You’ll get sand everywhere.
For all of eternity.
It’s worth it.
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Our trip started with speeding ticket. Out in the middle of seemingly nowhere when I was legit trying to follow the speed limit. Somehow, I missed a sign. Herc was NOT pleased with the cop approaching my window. All sorts of ferocious woofs and growls coming from the peanut gallery: "Who the heck do you think you are trying to give things to my mom?! Did I say you could approach the vehicle?? Scram! Skedaddle!"
Beyond that little incident and the fact the Cool Whip was appalled that she had to carry a pack, we had a wonderful adventure. White Sands National Monument is a beautiful dog friendly area to explore.
White Sands Monument is just outside Alamogordo and the Holloman Air Force Base. It is about six hours from Phoenix. I considered adding Organ Mountains to our trip, but I opted for City of Rocks State Park. But whether you add more pit stops or not, this unique desert spot is worth the trip.
The dunes are made of white gypsum, a fair bit different from the classic brown sand of say Great Sand Dunes National Park. Sunrise and sunset are particularly good times to see the dune as they take on the colors of the sky.
Activities at White Sands include the following and more:
Check the Weather... and the Missile Launches
Visiting White Sands in February treated us to minimal people and great weather. But, like planning a backpacking trip at Petrified Forest National Park, you’ll want to keep an eye on wind speed and temperature. There will almost always be wind. 10-15 mph is normal, but use caution when speeds hit 25 mph or greater.
The temperature at White Sands can also get a little extreme. Summer temps average 95 during the day and 55 at night. Winter cools down to 60 as a high and lows down to 23.
And yes, be sure to check for any planned missile range testing. White Sands National Monument is surrounded by White Sands Missile Range. Missile range tests occur about twice a week. The monument and part of highway US 70 may be closed for an hour or two during this time.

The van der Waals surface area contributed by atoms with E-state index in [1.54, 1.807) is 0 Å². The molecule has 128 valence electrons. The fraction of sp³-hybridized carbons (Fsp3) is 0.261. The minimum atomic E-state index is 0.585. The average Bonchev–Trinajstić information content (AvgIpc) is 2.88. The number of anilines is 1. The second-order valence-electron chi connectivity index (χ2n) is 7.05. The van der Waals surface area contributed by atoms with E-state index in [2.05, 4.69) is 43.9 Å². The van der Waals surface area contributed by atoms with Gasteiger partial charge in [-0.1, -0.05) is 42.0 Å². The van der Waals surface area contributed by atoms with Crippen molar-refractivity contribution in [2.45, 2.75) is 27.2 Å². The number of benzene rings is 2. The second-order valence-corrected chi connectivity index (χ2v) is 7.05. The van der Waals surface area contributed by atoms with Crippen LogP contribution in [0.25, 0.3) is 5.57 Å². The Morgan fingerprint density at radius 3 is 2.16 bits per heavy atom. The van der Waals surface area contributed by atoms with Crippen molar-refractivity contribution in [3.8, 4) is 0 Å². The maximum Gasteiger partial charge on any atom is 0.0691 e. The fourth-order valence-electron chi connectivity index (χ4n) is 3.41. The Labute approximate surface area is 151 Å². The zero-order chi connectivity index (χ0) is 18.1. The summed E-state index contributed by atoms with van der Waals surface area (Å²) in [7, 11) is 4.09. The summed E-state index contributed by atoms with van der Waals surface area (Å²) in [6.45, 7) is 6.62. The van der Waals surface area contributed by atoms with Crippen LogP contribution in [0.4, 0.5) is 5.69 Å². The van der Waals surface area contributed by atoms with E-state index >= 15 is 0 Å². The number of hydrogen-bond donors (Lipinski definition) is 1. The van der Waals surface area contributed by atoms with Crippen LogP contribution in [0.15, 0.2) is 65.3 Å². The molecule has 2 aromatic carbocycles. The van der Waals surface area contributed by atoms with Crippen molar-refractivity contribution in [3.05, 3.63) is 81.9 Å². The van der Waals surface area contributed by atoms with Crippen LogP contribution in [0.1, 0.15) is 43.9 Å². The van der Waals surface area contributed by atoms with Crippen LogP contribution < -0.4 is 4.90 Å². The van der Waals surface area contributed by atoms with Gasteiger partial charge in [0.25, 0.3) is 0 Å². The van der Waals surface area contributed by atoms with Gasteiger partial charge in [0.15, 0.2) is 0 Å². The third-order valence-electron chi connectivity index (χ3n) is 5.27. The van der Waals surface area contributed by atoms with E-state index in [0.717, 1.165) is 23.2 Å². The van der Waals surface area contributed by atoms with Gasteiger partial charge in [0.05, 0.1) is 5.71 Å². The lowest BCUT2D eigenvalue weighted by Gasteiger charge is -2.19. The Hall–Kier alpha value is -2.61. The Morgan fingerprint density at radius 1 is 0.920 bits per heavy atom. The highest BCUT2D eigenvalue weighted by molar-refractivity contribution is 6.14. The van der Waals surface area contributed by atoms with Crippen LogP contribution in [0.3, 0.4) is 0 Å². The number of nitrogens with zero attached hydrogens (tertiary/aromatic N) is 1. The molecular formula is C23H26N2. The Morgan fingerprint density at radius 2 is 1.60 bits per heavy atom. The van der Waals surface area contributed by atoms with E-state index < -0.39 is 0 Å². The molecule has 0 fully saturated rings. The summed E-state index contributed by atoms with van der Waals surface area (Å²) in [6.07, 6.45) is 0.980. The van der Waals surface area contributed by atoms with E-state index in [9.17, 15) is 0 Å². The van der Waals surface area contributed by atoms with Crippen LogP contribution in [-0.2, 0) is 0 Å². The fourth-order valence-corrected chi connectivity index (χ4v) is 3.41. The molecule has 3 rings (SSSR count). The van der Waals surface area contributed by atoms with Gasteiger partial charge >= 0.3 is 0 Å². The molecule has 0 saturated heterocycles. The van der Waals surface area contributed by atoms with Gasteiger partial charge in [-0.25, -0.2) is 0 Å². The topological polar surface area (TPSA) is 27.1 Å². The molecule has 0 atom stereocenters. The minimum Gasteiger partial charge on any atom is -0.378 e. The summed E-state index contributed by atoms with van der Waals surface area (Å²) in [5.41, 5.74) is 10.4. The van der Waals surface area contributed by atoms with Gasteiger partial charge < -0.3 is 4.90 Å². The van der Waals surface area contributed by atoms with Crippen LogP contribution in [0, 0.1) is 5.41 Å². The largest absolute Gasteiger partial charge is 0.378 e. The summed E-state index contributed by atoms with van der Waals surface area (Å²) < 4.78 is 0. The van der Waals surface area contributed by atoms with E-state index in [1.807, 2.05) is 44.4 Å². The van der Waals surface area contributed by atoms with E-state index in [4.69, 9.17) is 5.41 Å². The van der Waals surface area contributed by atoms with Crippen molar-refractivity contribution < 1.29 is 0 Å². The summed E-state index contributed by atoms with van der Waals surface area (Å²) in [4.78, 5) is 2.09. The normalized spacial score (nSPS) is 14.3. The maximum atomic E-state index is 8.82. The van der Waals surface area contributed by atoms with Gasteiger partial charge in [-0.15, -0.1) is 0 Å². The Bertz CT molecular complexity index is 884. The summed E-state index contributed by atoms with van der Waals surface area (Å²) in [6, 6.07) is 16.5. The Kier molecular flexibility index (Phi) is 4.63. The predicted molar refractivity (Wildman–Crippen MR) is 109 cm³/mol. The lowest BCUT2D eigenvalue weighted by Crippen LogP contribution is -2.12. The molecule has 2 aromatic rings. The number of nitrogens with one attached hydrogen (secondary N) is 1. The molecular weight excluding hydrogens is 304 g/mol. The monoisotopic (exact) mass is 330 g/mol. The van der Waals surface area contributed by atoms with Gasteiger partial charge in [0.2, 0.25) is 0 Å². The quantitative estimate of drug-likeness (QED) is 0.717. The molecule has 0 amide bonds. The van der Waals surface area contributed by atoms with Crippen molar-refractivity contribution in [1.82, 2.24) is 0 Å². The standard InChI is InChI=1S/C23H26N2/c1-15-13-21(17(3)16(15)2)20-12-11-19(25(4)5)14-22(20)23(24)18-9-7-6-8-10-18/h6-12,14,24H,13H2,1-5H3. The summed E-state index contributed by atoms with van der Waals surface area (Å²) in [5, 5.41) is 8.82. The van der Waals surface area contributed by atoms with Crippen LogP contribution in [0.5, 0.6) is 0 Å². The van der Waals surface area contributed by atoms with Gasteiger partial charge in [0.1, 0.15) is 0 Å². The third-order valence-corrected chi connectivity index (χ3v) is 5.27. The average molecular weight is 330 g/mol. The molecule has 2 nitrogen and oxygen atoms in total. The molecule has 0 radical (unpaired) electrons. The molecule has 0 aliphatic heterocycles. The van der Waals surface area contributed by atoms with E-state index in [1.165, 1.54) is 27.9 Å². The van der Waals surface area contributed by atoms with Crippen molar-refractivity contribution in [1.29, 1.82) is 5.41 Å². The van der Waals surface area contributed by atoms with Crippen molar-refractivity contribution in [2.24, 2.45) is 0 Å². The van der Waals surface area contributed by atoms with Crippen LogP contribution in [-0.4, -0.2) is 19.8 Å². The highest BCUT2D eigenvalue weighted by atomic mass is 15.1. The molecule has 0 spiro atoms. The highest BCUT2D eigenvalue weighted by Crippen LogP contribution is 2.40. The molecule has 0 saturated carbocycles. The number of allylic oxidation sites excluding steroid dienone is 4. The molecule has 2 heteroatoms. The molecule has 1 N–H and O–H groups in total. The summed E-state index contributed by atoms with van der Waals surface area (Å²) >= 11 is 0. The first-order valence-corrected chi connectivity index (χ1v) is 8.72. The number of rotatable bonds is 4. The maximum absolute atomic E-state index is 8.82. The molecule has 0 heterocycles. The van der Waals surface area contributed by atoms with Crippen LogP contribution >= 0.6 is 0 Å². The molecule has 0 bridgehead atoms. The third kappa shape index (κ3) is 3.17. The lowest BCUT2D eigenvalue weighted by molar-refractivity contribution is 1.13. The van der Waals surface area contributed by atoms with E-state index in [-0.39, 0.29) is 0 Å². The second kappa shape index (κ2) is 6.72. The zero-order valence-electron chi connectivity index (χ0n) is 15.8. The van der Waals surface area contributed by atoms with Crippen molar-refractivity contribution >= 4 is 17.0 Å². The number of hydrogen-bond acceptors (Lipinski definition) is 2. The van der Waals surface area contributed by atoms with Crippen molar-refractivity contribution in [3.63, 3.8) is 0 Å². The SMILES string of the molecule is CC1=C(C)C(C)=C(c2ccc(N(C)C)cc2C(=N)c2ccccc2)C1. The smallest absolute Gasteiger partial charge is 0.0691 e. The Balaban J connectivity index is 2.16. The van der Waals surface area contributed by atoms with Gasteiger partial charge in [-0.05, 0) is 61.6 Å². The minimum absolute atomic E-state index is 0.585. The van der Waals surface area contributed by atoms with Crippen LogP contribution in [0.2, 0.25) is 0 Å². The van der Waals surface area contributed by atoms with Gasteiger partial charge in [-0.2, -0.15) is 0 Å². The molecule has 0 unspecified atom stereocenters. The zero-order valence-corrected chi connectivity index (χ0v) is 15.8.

Reservations, Permits, and Cost
Camping at White Sands requires a permit. You cannot make a reservation or acquire a permit for a White Sands backcountry campsite until the morning of your overnight adventure. Verify hours of operation before you plan to arrive, then stop at the Visitor Center to obtain your permit.
Rangers assign the 10 available camping spots on a first-come-first-served basis. Camping fees are $3.00 per person aged 16+ and $1.50 for those 15 and younger. You’ll pay this fee AND the general entrance fee (waived if you have the national park pass) at the fee station.
You must leave your site by 1:00 pm the next day and you must request a new permit in person if you wish to stay another night.
Poop: Your Dog and YOU
Yep, you gotta scoop ALL the poop. Always practice Leave No Trace principle. Check with a park ranger at the Visitor Center for a Wag Bag if you didn’t bring your own waste disposal container. Or, as one crafty ranger recommended to me, you can use the bags they provide at the pest waste stations around the park (one of which happens to be located right in front of the visitor center). These pet waste bags are quite large and sturdy, by poop bag standards, not skimpy ones that tear if you pick up more than one poop nugget.
The Backcountry Camping Trail
You checked the weather, acquired a permit, loaded up on poop bags, took one last potty break at the toilets by the trailhead parking lot, and now you’re ready to head out on your adventure—woohoo!
The backcountry camping trail is a 2-mile lollipop loop that goes up, over, down, and around many dunes. With the ever-changing nature of the dunes, there is no regular trail on the ground you’ll follow. Instead, you follow orange trail markers staked into the ground.
Once you reach your first marker on the trail, do not continue moving forward until you see the next marker. Continue this way for the remainder of the backcountry trail. Remember, you’re in a giant sandbox with no other landmarks to guide you, so it’s easy to become disoriented and lose track of your direction.
As you’re cruising along the trail, you’ll eventually see the campsites noted on the trail markers. Each campsite is in an open valley among the dunes. Once you find your campsite number on a trail marker, look for another marker at the base of the dunes. This is where you’ll set up camp, keeping your tent within five feet of that stake on the valley floor.
Camping with Dogs
ALWAYS keep your dog leashed while visiting White Sand National Monument, even at the backcountry site. There are plenty of lizards and other animals about that you don’t want your dog to disturb, plus you need to be able to find their poop to pack it out.
What to bring:
Now get on out there and have some fun!